Family ski school on the snowy slopes of Sandyford
Tired legs, laughter and mastering the slopes are all part of Dublin’s indoor ski school
The Ski Centre in Sandyford offers lessons on a 10-minutes-one, 10-minutes-off basis, and parents and children can learn at the same time.
I’m watching families queue up on a Sunday afternoon for classes in Dublin’s only indoor ski school. A four-year old boy has one slope to himself, laughing nervously as he finally finds his balance on this huge treadmill, the size of a squash court. His coach is laughing and cheering too as he talks the boy’s confidence up, appreciating the great sport the child has just conquered.
Coaching is everything at the Ski Centre in Sandyford. You book an hour of one-on-one sessions, 10 minutes on, 10 minutes off. The coaches are some of the most experienced in the country and are passionate about training on this artificial slope.
They use a handheld remote to control the speed and pitch of the ski slope and, because it’s a huge treadmill, the time spent actually skiing is much longer than if you were on an outdoor artificial slope and had to keep travelling to the top of the slope again to try once more. And with a giant mirror in front of you, every move and mistake can be analysed immediately.
Skiing isn’t easy and I found out the hard way. My family and I have had six classes and while I was bottom of the group for most of that time, we’re delighted with our progress now.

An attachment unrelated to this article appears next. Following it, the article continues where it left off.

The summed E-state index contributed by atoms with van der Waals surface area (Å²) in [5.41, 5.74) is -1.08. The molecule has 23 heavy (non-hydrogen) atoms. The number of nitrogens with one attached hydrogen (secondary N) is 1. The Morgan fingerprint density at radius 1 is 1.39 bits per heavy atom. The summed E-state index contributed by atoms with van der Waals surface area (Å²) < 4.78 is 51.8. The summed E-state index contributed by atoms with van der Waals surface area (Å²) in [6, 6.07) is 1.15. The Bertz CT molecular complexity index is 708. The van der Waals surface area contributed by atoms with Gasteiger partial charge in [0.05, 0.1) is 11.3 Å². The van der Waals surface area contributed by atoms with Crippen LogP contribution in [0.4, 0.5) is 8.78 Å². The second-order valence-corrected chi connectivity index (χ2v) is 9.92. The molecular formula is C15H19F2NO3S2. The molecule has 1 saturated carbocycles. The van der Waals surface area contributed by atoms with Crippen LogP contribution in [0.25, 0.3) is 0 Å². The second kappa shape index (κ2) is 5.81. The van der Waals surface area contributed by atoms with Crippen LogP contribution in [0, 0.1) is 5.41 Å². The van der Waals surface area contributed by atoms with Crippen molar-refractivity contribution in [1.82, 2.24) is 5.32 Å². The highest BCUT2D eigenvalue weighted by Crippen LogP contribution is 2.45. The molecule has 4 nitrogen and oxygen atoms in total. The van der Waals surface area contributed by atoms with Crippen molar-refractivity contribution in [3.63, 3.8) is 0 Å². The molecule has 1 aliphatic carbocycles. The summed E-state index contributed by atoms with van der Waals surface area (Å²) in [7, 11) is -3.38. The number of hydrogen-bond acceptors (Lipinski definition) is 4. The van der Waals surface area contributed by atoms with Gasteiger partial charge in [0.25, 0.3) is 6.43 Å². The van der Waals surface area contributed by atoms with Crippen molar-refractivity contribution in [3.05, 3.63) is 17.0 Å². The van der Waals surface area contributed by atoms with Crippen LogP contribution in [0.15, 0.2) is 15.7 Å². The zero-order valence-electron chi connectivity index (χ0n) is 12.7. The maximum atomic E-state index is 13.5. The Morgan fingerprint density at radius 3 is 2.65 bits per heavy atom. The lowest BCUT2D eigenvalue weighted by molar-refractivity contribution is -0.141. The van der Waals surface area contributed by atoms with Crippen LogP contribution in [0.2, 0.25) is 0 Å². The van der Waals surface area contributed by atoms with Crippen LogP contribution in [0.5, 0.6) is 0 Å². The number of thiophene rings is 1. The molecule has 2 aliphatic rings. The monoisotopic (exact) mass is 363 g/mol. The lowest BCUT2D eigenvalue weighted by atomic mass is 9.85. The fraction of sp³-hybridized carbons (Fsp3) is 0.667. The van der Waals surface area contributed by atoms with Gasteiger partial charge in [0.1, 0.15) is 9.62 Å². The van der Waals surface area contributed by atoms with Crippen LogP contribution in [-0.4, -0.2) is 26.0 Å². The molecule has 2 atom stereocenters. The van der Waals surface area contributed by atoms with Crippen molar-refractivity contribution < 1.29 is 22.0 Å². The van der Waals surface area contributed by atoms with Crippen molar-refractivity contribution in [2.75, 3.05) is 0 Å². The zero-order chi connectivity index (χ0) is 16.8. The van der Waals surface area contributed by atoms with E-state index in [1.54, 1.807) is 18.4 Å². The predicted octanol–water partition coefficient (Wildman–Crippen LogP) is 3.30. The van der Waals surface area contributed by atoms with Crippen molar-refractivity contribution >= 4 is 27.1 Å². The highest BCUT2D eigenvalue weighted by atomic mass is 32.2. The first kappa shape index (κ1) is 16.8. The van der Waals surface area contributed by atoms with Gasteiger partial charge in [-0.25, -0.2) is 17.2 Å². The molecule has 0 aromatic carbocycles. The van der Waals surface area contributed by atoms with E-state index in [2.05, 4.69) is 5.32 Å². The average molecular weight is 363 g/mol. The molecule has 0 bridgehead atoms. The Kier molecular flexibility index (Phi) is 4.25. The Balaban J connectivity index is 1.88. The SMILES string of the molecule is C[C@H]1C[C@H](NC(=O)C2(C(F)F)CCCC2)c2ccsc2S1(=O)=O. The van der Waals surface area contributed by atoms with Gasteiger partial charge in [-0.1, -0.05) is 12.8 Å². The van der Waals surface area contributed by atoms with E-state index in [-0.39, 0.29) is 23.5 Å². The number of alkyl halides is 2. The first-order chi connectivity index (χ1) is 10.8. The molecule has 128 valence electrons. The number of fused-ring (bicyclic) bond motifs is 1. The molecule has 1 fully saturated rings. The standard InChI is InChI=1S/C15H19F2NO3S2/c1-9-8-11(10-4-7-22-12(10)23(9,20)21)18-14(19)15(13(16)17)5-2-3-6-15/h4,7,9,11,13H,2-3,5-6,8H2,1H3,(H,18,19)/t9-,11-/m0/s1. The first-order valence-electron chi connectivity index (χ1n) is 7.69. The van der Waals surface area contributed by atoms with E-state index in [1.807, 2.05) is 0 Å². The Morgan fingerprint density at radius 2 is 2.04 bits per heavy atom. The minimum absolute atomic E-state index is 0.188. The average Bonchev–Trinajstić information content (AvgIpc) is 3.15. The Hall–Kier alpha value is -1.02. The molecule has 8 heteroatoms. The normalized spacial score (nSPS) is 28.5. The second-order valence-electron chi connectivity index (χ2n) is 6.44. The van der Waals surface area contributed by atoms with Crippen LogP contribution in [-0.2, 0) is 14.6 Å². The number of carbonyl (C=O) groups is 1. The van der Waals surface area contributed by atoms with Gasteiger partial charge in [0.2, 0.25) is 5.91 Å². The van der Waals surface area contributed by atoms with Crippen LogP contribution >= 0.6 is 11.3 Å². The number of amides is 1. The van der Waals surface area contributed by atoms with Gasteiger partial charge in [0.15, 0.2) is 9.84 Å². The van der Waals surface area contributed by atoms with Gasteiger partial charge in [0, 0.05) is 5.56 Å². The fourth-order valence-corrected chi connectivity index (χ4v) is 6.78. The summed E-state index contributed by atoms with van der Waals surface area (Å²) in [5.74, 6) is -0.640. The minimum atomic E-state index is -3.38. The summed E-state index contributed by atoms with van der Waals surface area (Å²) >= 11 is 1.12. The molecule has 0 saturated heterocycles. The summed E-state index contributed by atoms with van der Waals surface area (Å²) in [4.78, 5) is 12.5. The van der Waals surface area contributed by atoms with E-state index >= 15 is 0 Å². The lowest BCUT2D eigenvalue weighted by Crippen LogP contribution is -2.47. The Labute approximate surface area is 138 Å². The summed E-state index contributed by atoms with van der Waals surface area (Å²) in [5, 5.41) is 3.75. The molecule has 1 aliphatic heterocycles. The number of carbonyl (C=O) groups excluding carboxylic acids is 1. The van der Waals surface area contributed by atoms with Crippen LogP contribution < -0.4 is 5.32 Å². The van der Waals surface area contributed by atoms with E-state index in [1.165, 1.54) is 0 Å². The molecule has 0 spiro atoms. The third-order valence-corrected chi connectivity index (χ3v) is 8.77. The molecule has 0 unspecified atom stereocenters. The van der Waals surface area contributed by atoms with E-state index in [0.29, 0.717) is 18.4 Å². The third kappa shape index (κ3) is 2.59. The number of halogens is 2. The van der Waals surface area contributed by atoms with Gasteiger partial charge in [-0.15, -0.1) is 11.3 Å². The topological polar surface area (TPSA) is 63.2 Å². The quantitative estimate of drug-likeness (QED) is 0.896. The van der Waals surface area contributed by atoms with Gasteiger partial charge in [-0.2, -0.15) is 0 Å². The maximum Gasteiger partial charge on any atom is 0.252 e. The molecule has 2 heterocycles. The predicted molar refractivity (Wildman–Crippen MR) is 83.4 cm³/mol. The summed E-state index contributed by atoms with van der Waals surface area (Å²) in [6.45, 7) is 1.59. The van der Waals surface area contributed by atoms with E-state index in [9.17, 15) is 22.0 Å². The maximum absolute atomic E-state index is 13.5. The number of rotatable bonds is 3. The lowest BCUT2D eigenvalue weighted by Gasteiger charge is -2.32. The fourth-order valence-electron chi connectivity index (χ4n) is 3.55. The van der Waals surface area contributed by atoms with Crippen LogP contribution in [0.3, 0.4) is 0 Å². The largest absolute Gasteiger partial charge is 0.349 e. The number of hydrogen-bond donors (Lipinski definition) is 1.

We dodge each other on the slope and, in our final lesson, our coach gets us to ski with our eyes closed, with our hands in the air, with poles and without. Every small trick encourages us further, pushing our skill level higher and we’re amazed at how much we’ve achieved.
And it’s a really safe learning environment. The surface is carpeted, the speed is controlled and staff guide every kind of student to success. There’s a strict curriculum to follow and at the end of each lesson our progress is graded. For me, a middle-aged man, the hardest part was the pain in muscles I’d rarely used before.
It took four classes before my hamstrings and calves stopped burning and I had to take breaks far more than the kids. But it paid off and I’m confident that this is a sport I’ll stick with.
The ski centre is ideal for experienced skiers too, with the non-stop slope allowing plenty of time to focus on advanced manoeuvres, off-piste techniques and even race training programmes.
You can book the runs for private lessons or take part in classes of up to six skiers. The coaches are often booked to lead trips abroad.
All equipment is provided – boots, skis, poles – and a tracksuit or loose clothing are ideal. You will work up a sweat as it’s incredibly physical. You’ll also laugh a lot, particularly if you come with friends or family.
There are few sports that an entire family can discover and learn together and one where height, weight or age makes no difference.
Staff at the centre pride themselves on working with children and report having had great results with children with conditions such as Asperger’s or dyspraxia.
They are eager to expand work in this area and to start training children with more debilitating conditions such as blindness or wheelchair users.
To do that they need more equipment and so are running a sponsored ski challenge for World Ski Day in January.
The goal is to ski 10km non-stop and I’m signed up. It should take 30 minutes to complete so I’ve plenty of training to do. The idea is to get the public involved to come in and try and meet the challenge too – even complete beginners.
James McCormack, who runs the centre, recommends a batch of six lessons for beginners (€199 for children/€245 for adults) ahead of taking a trip abroad and is confident that he can get anyone snow-ready in that time. skicentre.ie